Why aren't English peas grown in Mississippi?
In the early part of this century, Mississippi was a major supplier of fresh English peas to the nation. A combination of less available labor, unfavorable weather, and the development of western growing areas has reduced the growing of English peas in Mississippi to a local market situation. The major limiting factor is the unfortunate occurrence of warm periods during January and February.
MISSISSIPPI STATE -- Most gardens look dead in the winter as gardeners wait for spring to put in their crops, but these plots can come alive in January with fresh vegetables for the table.
David Nagel, horticulture specialist with the Mississippi State University Extension Service, said mid- to late-January is the time to plant peas and greens.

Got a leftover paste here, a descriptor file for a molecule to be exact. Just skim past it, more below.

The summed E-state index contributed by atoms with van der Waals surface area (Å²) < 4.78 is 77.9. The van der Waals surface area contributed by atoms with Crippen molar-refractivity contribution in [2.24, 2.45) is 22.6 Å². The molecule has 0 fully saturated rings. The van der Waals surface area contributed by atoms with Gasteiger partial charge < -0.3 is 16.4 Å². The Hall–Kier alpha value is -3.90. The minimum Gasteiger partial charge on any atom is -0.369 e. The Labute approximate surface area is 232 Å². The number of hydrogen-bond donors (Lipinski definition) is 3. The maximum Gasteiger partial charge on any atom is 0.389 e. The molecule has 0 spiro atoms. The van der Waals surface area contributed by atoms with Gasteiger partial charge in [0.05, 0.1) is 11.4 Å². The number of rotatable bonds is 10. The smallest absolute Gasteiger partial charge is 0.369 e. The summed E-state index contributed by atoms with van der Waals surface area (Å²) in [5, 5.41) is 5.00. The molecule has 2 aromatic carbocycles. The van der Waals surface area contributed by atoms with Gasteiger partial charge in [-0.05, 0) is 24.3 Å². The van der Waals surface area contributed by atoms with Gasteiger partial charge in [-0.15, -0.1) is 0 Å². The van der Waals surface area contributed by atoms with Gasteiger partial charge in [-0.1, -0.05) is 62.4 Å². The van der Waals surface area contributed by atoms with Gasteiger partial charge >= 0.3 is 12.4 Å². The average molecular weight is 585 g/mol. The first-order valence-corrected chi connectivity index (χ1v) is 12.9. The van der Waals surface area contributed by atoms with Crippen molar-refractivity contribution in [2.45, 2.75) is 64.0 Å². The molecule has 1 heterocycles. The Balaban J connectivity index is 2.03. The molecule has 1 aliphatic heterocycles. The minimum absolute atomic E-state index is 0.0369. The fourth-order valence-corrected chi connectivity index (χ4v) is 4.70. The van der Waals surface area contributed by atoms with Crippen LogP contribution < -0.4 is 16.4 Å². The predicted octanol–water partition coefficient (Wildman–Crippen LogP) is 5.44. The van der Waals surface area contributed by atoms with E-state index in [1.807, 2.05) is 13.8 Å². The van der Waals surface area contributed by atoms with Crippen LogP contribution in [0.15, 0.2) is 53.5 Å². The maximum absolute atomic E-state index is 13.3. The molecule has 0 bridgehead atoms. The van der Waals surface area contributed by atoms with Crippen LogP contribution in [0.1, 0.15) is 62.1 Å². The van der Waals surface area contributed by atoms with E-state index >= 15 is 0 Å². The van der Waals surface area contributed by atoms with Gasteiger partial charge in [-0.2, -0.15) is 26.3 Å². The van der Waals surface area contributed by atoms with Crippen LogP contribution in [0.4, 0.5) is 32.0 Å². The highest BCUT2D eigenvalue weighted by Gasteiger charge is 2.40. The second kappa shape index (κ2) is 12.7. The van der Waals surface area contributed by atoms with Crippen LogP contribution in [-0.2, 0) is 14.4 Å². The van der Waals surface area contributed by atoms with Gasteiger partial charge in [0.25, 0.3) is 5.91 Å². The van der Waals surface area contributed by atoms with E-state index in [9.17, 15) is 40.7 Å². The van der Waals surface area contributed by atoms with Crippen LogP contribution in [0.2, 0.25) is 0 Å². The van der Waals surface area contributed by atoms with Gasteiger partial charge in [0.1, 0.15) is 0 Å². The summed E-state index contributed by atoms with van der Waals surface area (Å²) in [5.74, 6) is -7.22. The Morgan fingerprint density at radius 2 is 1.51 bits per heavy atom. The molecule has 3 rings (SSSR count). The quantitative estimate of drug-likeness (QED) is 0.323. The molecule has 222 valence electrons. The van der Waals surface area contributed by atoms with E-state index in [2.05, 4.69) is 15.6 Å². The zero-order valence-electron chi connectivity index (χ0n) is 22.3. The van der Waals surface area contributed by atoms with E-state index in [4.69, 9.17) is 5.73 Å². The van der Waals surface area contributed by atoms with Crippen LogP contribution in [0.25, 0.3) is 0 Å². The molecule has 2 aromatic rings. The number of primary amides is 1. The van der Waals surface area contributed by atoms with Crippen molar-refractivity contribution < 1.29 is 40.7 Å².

"Mississippi gardeners don't plant peas nearly as much as they used to, but these vegetables thrive in our climate," Nagel said.
MISSISSIPPI STATE -- Just as Good Friday signals the time to get the spring garden in the ground, August's heat is the indication that it's time to plant the fall garden.
David Nagel, horticulture specialist with the Mississippi State University Extension Service, said now is the time to plant tomatoes, peppers, squash, sweet corn, peas and beans.
"Summer gardens typically wind down in early August when the temperatures start being consistently above 95 degrees," Nagel said. "That's when you clean the garden out and plant the fall garden."